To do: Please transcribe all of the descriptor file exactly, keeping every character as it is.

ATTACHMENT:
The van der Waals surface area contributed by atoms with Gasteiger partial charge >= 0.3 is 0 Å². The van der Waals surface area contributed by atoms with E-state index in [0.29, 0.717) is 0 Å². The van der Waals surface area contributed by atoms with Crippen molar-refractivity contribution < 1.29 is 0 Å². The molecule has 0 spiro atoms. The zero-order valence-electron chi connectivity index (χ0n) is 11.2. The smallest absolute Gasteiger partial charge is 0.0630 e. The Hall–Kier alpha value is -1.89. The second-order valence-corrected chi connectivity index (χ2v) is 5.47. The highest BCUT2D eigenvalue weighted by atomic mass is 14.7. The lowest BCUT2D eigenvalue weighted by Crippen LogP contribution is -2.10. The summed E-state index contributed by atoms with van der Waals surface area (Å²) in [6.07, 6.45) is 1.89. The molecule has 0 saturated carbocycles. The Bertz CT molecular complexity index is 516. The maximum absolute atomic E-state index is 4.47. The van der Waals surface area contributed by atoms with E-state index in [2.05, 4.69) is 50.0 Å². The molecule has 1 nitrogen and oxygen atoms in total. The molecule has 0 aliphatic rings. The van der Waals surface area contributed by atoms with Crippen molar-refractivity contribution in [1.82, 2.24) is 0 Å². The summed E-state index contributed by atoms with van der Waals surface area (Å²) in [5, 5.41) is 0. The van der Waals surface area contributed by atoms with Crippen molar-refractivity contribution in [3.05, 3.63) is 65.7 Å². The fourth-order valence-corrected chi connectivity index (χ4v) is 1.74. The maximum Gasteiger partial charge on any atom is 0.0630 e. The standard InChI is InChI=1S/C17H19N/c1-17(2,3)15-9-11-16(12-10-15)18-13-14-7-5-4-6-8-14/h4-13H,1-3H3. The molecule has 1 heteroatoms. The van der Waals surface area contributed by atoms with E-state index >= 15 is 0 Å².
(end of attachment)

The van der Waals surface area contributed by atoms with Gasteiger partial charge >= 0.3 is 0 Å². The van der Waals surface area contributed by atoms with E-state index in [0.29, 0.717) is 0 Å². The van der Waals surface area contributed by atoms with Crippen molar-refractivity contribution < 1.29 is 0 Å². The molecule has 0 spiro atoms. The zero-order valence-electron chi connectivity index (χ0n) is 11.2. The smallest absolute Gasteiger partial charge is 0.0630 e. The Hall–Kier alpha value is -1.89. The second-order valence-corrected chi connectivity index (χ2v) is 5.47. The highest BCUT2D eigenvalue weighted by atomic mass is 14.7. The lowest BCUT2D eigenvalue weighted by Crippen LogP contribution is -2.10. The summed E-state index contributed by atoms with van der Waals surface area (Å²) in [6.07, 6.45) is 1.89. The molecule has 0 saturated carbocycles. The Bertz CT molecular complexity index is 516. The maximum absolute atomic E-state index is 4.47. The van der Waals surface area contributed by atoms with E-state index in [2.05, 4.69) is 50.0 Å². The molecule has 1 nitrogen and oxygen atoms in total. The molecule has 0 aliphatic rings. The van der Waals surface area contributed by atoms with Crippen molar-refractivity contribution in [1.82, 2.24) is 0 Å². The summed E-state index contributed by atoms with van der Waals surface area (Å²) in [5, 5.41) is 0. The van der Waals surface area contributed by atoms with Crippen molar-refractivity contribution in [3.05, 3.63) is 65.7 Å². The fourth-order valence-corrected chi connectivity index (χ4v) is 1.74. The maximum Gasteiger partial charge on any atom is 0.0630 e. The standard InChI is InChI=1S/C17H19N/c1-17(2,3)15-9-11-16(12-10-15)18-13-14-7-5-4-6-8-14/h4-13H,1-3H3. The molecule has 1 heteroatoms. The van der Waals surface area contributed by atoms with E-state index >= 15 is 0 Å².